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Journals 2008/2009

Tom Bogard
Olentangy Orange Middle School, Lewis Center, OH

"Galapagos Penguin and Flightless Cormorant Survey of the Galapagos Island"
Charles Darwin Research Station, Galapagos
August 25 - September 12, 2008
Journal Index:
August 24/25 - 26 - 27 - 28 - 29 - 30 - 31
September 1 - 2 - 3 - 4 - 5 - 6 - 7 - 8 - 9 - 10
                 11 - 12 - 13 - 14/15

September 10, 2008
We Cross the Equator!

I woke up to another absolutely gorgeous day! It is the clearest day so far.

The motor on the panga has been giving us trouble off and on for a couple of days. Because of the trouble I was asked to stay behind. No problem, I am still not feeling well.

I sat on the bow alone as we followed the progress of the panga and watched the volcano. I could see the patterns formed by the lava flows, the brilliant white clouds casting shadows on the flank of the mountain, the dark browns and blacks of the lava contrasted with brilliant blue of the sky, the turquoise of the water, and the green of the mangroves along the shore. It was a stunning site. Other than us, there is no evidence of human presence where we are. I am exceptionally fortunate to be here.

I went with Pete and Andrea to shore to do some exploring while Pete photographed Cormorants. We are very privileged to be able to set foot on and explore such highly restricted areas. I tried to walk inland to explore the lava flows. The going again was tough and treacherous - I only made it about 300 meters. One slip into a crevasse or down a ridge and you would be deeply lacerated by the sharp rocks. There are a seemingly infinite number of cracks, crevices, and bizarre shapes in the lava. At rare times the lava can have a smooth surface, and others it seems as if it has been extruded at odd angles out of the flows. I was reminded of the sharpness of the rocks when I noticed that the skin on palms of my hands had been roughed up like very course sand paper just from casual contact with the solidified lava. We saw some beautiful turquoise fish (parrot fish species perhaps) in a tidal pool, a Great Blue Herron, Galapagos Penguins, Sea Lions and pups, Lava Herrons, Brown Pelicans, Cormorants, Green Sea Turtles, Sally's Crabs, Oyster Catchers, and Galapagos Hawks - wow!

On the way back to the Queen Mabel in the zodiac we saw Rays jumping into the air. We had seen these before but I did not understand why they would jump like that. Pete explained that they jump in order to rid themselves of Remoras - very cool.

The survey crew returned safely and we sailed along the shore in deeper water in the Queen Mabel surveying from the bow. After lunch Gustavo took the crew out again in the panga to survey. The conditions were so rough that he only took three people with him. Within a few meters from the boat the panga disappeared in the trough of a wave only to reappear moments later on the crest of another wave. This was the pattern until we lost sight of them as we sailed to our rendezvous point. I was glad that I did not go. I sat on the bow for a long time watching the island go slowly by - it is all so wondrous!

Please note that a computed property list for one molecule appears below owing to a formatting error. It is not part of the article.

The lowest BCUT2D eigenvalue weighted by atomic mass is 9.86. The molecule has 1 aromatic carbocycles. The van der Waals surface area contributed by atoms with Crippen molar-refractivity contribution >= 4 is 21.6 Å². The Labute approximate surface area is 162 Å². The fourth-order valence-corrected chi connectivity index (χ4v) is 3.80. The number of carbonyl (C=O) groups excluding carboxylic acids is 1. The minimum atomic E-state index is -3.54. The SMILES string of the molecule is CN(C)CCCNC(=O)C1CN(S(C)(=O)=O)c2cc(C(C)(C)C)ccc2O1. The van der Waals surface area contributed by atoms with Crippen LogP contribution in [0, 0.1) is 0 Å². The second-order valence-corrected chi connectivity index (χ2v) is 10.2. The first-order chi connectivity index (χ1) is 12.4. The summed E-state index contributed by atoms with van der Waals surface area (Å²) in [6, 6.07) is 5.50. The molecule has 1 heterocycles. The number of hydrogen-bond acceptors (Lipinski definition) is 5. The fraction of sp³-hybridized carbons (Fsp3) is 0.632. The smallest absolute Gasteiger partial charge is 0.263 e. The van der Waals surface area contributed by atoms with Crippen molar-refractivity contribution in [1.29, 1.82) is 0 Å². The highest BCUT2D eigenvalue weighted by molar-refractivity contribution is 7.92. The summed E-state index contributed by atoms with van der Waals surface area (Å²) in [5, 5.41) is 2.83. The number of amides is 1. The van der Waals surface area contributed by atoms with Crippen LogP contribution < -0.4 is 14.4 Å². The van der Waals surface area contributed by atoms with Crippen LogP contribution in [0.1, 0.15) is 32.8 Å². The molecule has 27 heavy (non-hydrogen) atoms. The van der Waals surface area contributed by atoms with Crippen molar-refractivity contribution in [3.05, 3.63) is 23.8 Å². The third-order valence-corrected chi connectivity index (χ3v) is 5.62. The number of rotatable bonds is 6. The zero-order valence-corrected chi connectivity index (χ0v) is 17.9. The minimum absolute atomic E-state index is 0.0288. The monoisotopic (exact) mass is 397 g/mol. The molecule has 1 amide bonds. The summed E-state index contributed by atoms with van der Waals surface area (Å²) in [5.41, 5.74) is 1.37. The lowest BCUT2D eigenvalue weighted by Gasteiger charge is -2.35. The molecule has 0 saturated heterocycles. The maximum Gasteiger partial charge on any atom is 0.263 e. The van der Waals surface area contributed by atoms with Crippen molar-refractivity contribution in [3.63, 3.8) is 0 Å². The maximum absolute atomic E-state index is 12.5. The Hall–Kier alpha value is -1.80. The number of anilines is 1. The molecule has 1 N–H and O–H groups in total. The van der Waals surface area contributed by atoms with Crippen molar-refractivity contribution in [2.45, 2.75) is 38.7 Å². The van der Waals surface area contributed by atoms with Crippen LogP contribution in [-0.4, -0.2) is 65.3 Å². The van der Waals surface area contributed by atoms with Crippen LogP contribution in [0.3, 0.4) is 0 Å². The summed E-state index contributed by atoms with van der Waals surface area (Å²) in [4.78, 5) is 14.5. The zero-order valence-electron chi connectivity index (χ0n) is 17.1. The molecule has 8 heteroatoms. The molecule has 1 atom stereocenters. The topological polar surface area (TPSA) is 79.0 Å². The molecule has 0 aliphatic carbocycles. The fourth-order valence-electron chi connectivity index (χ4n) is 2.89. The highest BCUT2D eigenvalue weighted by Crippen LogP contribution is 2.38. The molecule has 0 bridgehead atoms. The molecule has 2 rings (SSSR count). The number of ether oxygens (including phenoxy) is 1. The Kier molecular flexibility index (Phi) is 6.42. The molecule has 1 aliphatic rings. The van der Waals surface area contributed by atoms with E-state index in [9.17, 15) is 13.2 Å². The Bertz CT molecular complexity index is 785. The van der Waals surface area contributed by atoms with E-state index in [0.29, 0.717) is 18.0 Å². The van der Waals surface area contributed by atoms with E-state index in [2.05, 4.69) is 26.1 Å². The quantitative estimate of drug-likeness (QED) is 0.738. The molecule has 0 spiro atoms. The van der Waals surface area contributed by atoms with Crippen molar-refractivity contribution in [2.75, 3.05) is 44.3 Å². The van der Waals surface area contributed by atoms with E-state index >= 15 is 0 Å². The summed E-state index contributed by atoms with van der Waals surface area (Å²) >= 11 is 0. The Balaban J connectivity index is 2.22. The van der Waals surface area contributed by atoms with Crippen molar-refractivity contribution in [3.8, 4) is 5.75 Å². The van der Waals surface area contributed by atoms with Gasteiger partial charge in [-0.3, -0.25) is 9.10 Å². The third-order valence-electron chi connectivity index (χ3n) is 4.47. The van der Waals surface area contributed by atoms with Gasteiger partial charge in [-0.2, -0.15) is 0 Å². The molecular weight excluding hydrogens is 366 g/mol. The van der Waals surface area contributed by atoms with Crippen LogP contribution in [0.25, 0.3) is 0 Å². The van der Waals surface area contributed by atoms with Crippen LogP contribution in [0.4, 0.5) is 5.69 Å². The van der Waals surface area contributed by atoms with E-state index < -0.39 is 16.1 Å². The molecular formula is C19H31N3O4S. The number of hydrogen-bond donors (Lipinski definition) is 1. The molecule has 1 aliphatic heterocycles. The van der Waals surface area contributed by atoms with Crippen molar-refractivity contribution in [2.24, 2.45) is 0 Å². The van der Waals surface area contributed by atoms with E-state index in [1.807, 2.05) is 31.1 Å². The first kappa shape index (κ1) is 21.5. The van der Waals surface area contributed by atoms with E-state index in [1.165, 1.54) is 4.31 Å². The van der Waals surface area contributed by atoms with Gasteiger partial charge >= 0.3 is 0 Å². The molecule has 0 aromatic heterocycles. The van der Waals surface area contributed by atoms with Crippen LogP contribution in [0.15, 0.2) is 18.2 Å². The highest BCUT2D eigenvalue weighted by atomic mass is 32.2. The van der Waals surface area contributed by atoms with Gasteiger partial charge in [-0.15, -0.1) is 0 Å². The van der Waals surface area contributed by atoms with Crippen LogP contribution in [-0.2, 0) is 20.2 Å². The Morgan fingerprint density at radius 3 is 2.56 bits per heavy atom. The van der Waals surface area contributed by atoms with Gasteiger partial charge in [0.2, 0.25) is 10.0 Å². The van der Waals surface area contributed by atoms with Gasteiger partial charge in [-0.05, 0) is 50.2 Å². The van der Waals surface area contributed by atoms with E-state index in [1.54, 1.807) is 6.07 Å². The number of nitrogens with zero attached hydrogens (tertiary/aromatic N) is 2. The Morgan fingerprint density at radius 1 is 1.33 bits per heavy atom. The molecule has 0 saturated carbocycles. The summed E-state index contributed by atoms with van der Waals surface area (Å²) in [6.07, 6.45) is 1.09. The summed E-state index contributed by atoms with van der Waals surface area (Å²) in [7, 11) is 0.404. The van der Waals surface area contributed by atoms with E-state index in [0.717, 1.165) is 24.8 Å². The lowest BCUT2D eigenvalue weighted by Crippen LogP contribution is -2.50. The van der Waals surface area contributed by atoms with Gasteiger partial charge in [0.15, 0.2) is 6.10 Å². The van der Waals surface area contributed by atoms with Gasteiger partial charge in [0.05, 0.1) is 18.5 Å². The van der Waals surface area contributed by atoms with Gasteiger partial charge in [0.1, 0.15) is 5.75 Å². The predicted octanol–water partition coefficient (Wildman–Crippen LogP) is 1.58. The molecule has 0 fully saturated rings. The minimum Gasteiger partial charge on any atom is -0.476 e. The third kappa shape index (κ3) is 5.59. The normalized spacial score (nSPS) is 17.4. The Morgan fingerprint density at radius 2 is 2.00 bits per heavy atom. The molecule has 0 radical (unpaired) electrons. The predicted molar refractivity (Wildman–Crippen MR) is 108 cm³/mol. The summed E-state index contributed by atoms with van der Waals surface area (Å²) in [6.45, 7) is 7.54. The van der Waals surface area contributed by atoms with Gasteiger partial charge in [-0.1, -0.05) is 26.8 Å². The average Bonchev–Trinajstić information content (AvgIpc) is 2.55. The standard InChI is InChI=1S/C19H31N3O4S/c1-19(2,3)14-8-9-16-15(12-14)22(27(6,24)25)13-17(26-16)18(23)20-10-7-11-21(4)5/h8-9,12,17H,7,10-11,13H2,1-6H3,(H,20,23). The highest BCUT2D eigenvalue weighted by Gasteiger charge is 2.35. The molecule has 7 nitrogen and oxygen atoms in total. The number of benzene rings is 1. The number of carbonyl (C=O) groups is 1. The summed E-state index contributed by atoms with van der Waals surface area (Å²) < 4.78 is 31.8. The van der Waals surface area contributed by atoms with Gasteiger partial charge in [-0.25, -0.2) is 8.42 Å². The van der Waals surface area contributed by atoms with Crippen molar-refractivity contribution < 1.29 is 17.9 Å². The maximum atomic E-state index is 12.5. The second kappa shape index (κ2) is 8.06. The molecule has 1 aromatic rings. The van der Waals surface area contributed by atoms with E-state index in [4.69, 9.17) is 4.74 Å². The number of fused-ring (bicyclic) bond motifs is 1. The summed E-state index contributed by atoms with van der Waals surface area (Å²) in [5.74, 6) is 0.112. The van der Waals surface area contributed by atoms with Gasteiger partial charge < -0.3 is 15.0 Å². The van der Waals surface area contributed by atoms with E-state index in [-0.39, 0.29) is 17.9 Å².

We rounded a point and the sea conditions calmed down enough that Pete, Andrea, and I were able to go ashore. Sea Lions were everywhere. Some had hidden themselves in the voids in the lava flows. They were so hidden that I almost stepped on one as I put my foot down to cross a small crevice. I was chased again for a short distance by a dominant male. I did not know that Sea Lions were such good climbers. I saw many of them at different levels and all the way to the top of cliffs that were 20 meters high! The only way to get there was to climb. They are not graceful climbers, but they do climb. Amazing behavior from these creatures; I never would have expected or believed it unless I had seen it for myself! The landscape here seemed to be slightly older than this morning's. The rocks were rounded, smoother, and more weathered.

In the afternoon the panga motor once again would not start. The consensus is that salt water is getting into the electronics of the ignition system. While everyone's attention was on the motor I noticed that we had drifted only about 2 meters from the rocks and that there was nobody in the wheelhouse! I told Gustavo who quickly told the Captain who then sprinted up to the wheelhouse and pulled us away from the rocks at what seemed like the last moment! Just all part of the adventure!

At around 4:51 this afternoon we passed over the Equator! I never ever thought that I would be here! This is will always be a milestone in my life.

We passed a large semicircular ridge that was several kilometers long and over 400 meters high. The sides were highly eroded and there was thick green vegetation. Pete explained that this was not just a ridge but was half of a volcano, the other half having collapsed into the sea. We were sailing over what would have been the center of the crater. The Equator passes right through the center of this long dormant volcano.

I decided to try and eat some dinner this evening to go along with the small lunch that I had had earlier. I hope that all goes well. Look at the bright side, judging by how I am having to cinch up my belt, I am losing weight! Perhaps when I get home I'll write a diet book - I'll call it the Sea Sick/Food Poisoning Diet, a Guaranteed Weight Loss Method! Upon my return home I weighed myself and found that I had lost 10 pounds during my time in the Galapagos.

We will be spending the night at anchor pretty much right on the Equator!

Oyster Catchers
Look at the Coordinates!

Half of a Collapsed Volcano